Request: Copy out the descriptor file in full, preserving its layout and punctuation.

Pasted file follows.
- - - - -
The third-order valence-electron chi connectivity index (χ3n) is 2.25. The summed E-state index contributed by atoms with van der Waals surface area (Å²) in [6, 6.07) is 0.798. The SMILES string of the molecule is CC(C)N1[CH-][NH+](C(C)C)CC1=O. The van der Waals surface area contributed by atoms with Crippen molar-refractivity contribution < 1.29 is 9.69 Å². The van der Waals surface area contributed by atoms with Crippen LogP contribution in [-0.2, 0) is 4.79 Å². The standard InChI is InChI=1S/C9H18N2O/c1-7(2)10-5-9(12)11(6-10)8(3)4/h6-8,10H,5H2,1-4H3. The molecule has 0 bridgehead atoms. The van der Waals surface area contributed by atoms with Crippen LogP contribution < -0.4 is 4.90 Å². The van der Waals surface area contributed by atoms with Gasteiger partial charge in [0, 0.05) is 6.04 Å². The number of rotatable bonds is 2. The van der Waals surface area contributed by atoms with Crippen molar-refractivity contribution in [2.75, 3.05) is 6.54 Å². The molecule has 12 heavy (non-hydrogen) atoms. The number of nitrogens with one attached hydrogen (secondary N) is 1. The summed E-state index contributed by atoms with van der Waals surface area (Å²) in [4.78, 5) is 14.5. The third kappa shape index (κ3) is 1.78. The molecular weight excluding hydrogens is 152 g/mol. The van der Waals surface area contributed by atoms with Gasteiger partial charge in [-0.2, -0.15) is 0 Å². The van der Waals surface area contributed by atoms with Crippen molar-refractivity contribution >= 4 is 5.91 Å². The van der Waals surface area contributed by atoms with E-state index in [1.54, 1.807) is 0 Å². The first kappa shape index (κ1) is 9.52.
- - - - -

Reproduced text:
The third-order valence-electron chi connectivity index (χ3n) is 2.25. The summed E-state index contributed by atoms with van der Waals surface area (Å²) in [6, 6.07) is 0.798. The SMILES string of the molecule is CC(C)N1[CH-][NH+](C(C)C)CC1=O. The van der Waals surface area contributed by atoms with Crippen molar-refractivity contribution < 1.29 is 9.69 Å². The van der Waals surface area contributed by atoms with Crippen LogP contribution in [-0.2, 0) is 4.79 Å². The standard InChI is InChI=1S/C9H18N2O/c1-7(2)10-5-9(12)11(6-10)8(3)4/h6-8,10H,5H2,1-4H3. The molecule has 0 bridgehead atoms. The van der Waals surface area contributed by atoms with Crippen LogP contribution < -0.4 is 4.90 Å². The van der Waals surface area contributed by atoms with Gasteiger partial charge in [0, 0.05) is 6.04 Å². The number of rotatable bonds is 2. The van der Waals surface area contributed by atoms with Crippen molar-refractivity contribution in [2.75, 3.05) is 6.54 Å². The molecule has 12 heavy (non-hydrogen) atoms. The number of nitrogens with one attached hydrogen (secondary N) is 1. The summed E-state index contributed by atoms with van der Waals surface area (Å²) in [4.78, 5) is 14.5. The third kappa shape index (κ3) is 1.78. The molecular weight excluding hydrogens is 152 g/mol. The van der Waals surface area contributed by atoms with Gasteiger partial charge in [-0.2, -0.15) is 0 Å². The van der Waals surface area contributed by atoms with Crippen molar-refractivity contribution >= 4 is 5.91 Å². The van der Waals surface area contributed by atoms with E-state index in [1.54, 1.807) is 0 Å². The first kappa shape index (κ1) is 9.52.